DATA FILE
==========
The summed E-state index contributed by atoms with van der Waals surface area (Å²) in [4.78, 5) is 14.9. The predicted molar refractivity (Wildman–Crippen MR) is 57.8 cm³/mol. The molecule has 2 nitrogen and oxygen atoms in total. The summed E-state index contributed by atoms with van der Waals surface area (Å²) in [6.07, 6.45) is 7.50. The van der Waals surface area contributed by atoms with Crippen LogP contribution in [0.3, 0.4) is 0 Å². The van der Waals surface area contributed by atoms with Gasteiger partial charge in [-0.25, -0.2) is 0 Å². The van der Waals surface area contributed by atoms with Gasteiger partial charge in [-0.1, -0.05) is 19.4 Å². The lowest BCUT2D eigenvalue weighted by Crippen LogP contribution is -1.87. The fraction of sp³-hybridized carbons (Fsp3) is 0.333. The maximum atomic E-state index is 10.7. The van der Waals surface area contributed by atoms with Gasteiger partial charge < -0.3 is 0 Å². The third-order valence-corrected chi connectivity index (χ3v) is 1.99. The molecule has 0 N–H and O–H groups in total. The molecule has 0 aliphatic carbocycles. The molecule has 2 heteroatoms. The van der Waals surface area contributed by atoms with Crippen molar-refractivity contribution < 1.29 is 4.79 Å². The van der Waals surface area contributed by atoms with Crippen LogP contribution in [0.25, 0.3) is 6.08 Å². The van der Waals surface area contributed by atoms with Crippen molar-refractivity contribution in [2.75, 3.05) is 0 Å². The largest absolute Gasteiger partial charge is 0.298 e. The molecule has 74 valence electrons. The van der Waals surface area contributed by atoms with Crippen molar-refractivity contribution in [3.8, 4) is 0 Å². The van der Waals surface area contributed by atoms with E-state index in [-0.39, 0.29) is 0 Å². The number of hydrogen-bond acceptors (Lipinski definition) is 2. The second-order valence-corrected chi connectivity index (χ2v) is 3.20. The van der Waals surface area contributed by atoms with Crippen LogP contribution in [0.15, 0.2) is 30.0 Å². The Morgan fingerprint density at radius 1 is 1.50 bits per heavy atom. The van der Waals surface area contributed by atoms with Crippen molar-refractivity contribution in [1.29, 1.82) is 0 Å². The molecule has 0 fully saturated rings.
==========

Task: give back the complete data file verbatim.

The summed E-state index contributed by atoms with van der Waals surface area (Å²) in [4.78, 5) is 14.9. The predicted molar refractivity (Wildman–Crippen MR) is 57.8 cm³/mol. The molecule has 2 nitrogen and oxygen atoms in total. The summed E-state index contributed by atoms with van der Waals surface area (Å²) in [6.07, 6.45) is 7.50. The van der Waals surface area contributed by atoms with Crippen LogP contribution in [0.3, 0.4) is 0 Å². The van der Waals surface area contributed by atoms with Gasteiger partial charge in [-0.25, -0.2) is 0 Å². The van der Waals surface area contributed by atoms with Gasteiger partial charge in [-0.1, -0.05) is 19.4 Å². The lowest BCUT2D eigenvalue weighted by Crippen LogP contribution is -1.87. The fraction of sp³-hybridized carbons (Fsp3) is 0.333. The maximum atomic E-state index is 10.7. The van der Waals surface area contributed by atoms with Gasteiger partial charge < -0.3 is 0 Å². The third-order valence-corrected chi connectivity index (χ3v) is 1.99. The molecule has 0 N–H and O–H groups in total. The molecule has 0 aliphatic carbocycles. The molecule has 2 heteroatoms. The van der Waals surface area contributed by atoms with Crippen molar-refractivity contribution < 1.29 is 4.79 Å². The van der Waals surface area contributed by atoms with Crippen LogP contribution in [0.25, 0.3) is 6.08 Å². The van der Waals surface area contributed by atoms with Crippen molar-refractivity contribution in [2.75, 3.05) is 0 Å². The largest absolute Gasteiger partial charge is 0.298 e. The molecule has 74 valence electrons. The van der Waals surface area contributed by atoms with Crippen molar-refractivity contribution in [3.8, 4) is 0 Å². The van der Waals surface area contributed by atoms with E-state index in [-0.39, 0.29) is 0 Å². The number of hydrogen-bond acceptors (Lipinski definition) is 2. The second-order valence-corrected chi connectivity index (χ2v) is 3.20. The van der Waals surface area contributed by atoms with Crippen LogP contribution in [0.15, 0.2) is 30.0 Å². The Morgan fingerprint density at radius 1 is 1.50 bits per heavy atom. The van der Waals surface area contributed by atoms with Crippen molar-refractivity contribution in [1.29, 1.82) is 0 Å². The molecule has 0 fully saturated rings.